Pentagon admits gay surveillance
The US Department of Defence (DoD) has released documentation confirming government surveillance of groups opposed to the military’s “Don’t Ask, Don’t Tell” law banning openly lesbian, gay and bisexual (LGBT) service members, according to a gay legal group.
The government’s TALON reports were released in response to a Freedom of Information Act (FOIA) request filed by Servicemembers Legal Defence Network (SLDN) in January.
The release of the documents follows media reports indicating government surveillance of civilian groups at several universities across the country. The Department of Defence acknowledged that it had ‘inappropriately’ collected information on protestors in a letter to the Senate Armed Services Committee, according to a February report by United Press International.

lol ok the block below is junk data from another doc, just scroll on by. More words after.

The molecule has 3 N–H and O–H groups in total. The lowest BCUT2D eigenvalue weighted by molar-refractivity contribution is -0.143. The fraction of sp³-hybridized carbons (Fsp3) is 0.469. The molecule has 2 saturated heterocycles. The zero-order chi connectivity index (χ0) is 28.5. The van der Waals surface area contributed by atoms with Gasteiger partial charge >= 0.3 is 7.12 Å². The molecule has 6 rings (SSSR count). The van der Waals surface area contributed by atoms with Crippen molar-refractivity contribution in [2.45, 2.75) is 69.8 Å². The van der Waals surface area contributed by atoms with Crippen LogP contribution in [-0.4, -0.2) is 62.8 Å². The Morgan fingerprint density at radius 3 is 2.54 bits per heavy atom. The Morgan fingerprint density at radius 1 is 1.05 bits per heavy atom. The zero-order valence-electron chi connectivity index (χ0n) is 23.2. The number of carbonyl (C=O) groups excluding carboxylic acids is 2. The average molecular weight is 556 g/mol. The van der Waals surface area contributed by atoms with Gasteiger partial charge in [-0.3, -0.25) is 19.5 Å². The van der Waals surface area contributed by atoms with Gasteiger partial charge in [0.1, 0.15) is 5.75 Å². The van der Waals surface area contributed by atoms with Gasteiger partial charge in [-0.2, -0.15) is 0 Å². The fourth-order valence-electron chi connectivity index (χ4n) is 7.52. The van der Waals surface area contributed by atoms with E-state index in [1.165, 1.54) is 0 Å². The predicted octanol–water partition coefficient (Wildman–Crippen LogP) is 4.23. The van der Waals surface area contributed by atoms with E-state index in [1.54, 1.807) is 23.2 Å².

“The Department of Defence has now confirmed the existence of a surveillance program monitoring LGBT groups,” said C. Dixon Osburn, executive director of SLDN. “Pentagon leaders have also acknowledged inappropriately collecting some of the information in the TALON database. That information should be destroyed and no similar surveillance should be authorised in the future. Free expression is not a threat to our national security.”
Although the recently released TALON reports may not be a complete list of groups monitored, it does confirm domestic surveillance of protests at New York University, the University of California at Berkeley, and the University of California at Santa Cruz. DoD has indicated that it continues to search for other documents related to SLDN’s FOIA request.
In February, SLDN filed a lawsuit as part of its efforts to obtain information related to the government’s domestic spy programme.
The Bush administration has previously claimed spying on American citizens is both legal and necessary for the security of the nation.
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